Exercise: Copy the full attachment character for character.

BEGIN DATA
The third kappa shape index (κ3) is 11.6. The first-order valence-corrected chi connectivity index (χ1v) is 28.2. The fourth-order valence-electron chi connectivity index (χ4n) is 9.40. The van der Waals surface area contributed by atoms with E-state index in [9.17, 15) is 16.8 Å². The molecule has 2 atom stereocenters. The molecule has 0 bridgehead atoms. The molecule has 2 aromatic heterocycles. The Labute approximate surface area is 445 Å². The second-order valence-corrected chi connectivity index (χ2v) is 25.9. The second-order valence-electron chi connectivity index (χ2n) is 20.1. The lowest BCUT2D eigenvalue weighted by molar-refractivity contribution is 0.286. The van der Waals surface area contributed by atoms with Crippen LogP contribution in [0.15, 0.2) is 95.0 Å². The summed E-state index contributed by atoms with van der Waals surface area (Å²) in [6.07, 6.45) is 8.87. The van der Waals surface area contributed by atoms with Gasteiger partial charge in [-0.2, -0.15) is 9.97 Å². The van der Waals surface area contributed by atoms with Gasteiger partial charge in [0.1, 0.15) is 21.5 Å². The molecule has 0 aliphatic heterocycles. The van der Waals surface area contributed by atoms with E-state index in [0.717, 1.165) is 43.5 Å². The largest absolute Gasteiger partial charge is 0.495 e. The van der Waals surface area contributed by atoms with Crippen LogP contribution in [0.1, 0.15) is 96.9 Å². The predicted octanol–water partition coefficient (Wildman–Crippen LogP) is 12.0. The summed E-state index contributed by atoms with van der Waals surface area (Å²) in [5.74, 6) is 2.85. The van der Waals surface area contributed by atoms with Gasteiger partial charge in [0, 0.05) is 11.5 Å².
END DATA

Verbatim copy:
The third kappa shape index (κ3) is 11.6. The first-order valence-corrected chi connectivity index (χ1v) is 28.2. The fourth-order valence-electron chi connectivity index (χ4n) is 9.40. The van der Waals surface area contributed by atoms with E-state index in [9.17, 15) is 16.8 Å². The molecule has 2 atom stereocenters. The molecule has 0 bridgehead atoms. The molecule has 2 aromatic heterocycles. The Labute approximate surface area is 445 Å². The second-order valence-corrected chi connectivity index (χ2v) is 25.9. The second-order valence-electron chi connectivity index (χ2n) is 20.1. The lowest BCUT2D eigenvalue weighted by molar-refractivity contribution is 0.286. The van der Waals surface area contributed by atoms with Crippen LogP contribution in [0.15, 0.2) is 95.0 Å². The summed E-state index contributed by atoms with van der Waals surface area (Å²) in [6.07, 6.45) is 8.87. The van der Waals surface area contributed by atoms with Gasteiger partial charge in [-0.2, -0.15) is 9.97 Å². The van der Waals surface area contributed by atoms with Gasteiger partial charge in [0.1, 0.15) is 21.5 Å². The molecule has 0 aliphatic heterocycles. The van der Waals surface area contributed by atoms with E-state index in [0.717, 1.165) is 43.5 Å². The largest absolute Gasteiger partial charge is 0.495 e. The van der Waals surface area contributed by atoms with Crippen LogP contribution in [0.1, 0.15) is 96.9 Å². The predicted octanol–water partition coefficient (Wildman–Crippen LogP) is 12.0. The summed E-state index contributed by atoms with van der Waals surface area (Å²) in [5.74, 6) is 2.85. The van der Waals surface area contributed by atoms with Gasteiger partial charge in [0, 0.05) is 11.5 Å².